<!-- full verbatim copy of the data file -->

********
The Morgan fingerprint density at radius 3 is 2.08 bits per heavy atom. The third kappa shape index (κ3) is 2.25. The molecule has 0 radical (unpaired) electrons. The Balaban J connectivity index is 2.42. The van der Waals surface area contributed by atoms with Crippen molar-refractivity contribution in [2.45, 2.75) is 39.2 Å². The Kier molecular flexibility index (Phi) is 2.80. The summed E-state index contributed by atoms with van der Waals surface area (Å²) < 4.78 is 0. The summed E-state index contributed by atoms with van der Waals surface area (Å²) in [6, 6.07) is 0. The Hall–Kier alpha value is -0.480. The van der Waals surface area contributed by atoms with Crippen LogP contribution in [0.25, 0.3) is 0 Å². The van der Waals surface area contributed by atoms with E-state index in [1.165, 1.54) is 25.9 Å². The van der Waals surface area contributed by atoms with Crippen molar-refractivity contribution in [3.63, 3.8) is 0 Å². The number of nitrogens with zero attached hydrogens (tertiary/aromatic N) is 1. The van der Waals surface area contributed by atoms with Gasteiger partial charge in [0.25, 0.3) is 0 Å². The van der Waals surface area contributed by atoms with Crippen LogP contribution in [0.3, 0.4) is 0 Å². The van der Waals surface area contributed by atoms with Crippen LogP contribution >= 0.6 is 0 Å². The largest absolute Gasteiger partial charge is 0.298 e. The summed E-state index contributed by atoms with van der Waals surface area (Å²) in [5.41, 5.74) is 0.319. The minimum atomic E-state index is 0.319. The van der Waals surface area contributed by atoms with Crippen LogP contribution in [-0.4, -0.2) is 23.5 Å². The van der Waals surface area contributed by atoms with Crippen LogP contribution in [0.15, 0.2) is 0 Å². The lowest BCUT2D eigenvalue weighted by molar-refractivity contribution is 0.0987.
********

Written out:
The Morgan fingerprint density at radius 3 is 2.08 bits per heavy atom. The third kappa shape index (κ3) is 2.25. The molecule has 0 radical (unpaired) electrons. The Balaban J connectivity index is 2.42. The van der Waals surface area contributed by atoms with Crippen molar-refractivity contribution in [2.45, 2.75) is 39.2 Å². The Kier molecular flexibility index (Phi) is 2.80. The summed E-state index contributed by atoms with van der Waals surface area (Å²) < 4.78 is 0. The summed E-state index contributed by atoms with van der Waals surface area (Å²) in [6, 6.07) is 0. The Hall–Kier alpha value is -0.480. The van der Waals surface area contributed by atoms with Crippen LogP contribution in [0.25, 0.3) is 0 Å². The van der Waals surface area contributed by atoms with E-state index in [1.165, 1.54) is 25.9 Å². The van der Waals surface area contributed by atoms with Crippen molar-refractivity contribution in [3.63, 3.8) is 0 Å². The number of nitrogens with zero attached hydrogens (tertiary/aromatic N) is 1. The van der Waals surface area contributed by atoms with Gasteiger partial charge in [0.25, 0.3) is 0 Å². The van der Waals surface area contributed by atoms with Crippen LogP contribution in [0.3, 0.4) is 0 Å². The van der Waals surface area contributed by atoms with Crippen LogP contribution >= 0.6 is 0 Å². The largest absolute Gasteiger partial charge is 0.298 e. The summed E-state index contributed by atoms with van der Waals surface area (Å²) in [5.41, 5.74) is 0.319. The minimum atomic E-state index is 0.319. The van der Waals surface area contributed by atoms with Crippen LogP contribution in [-0.4, -0.2) is 23.5 Å². The van der Waals surface area contributed by atoms with Crippen LogP contribution in [0.15, 0.2) is 0 Å². The lowest BCUT2D eigenvalue weighted by molar-refractivity contribution is 0.0987.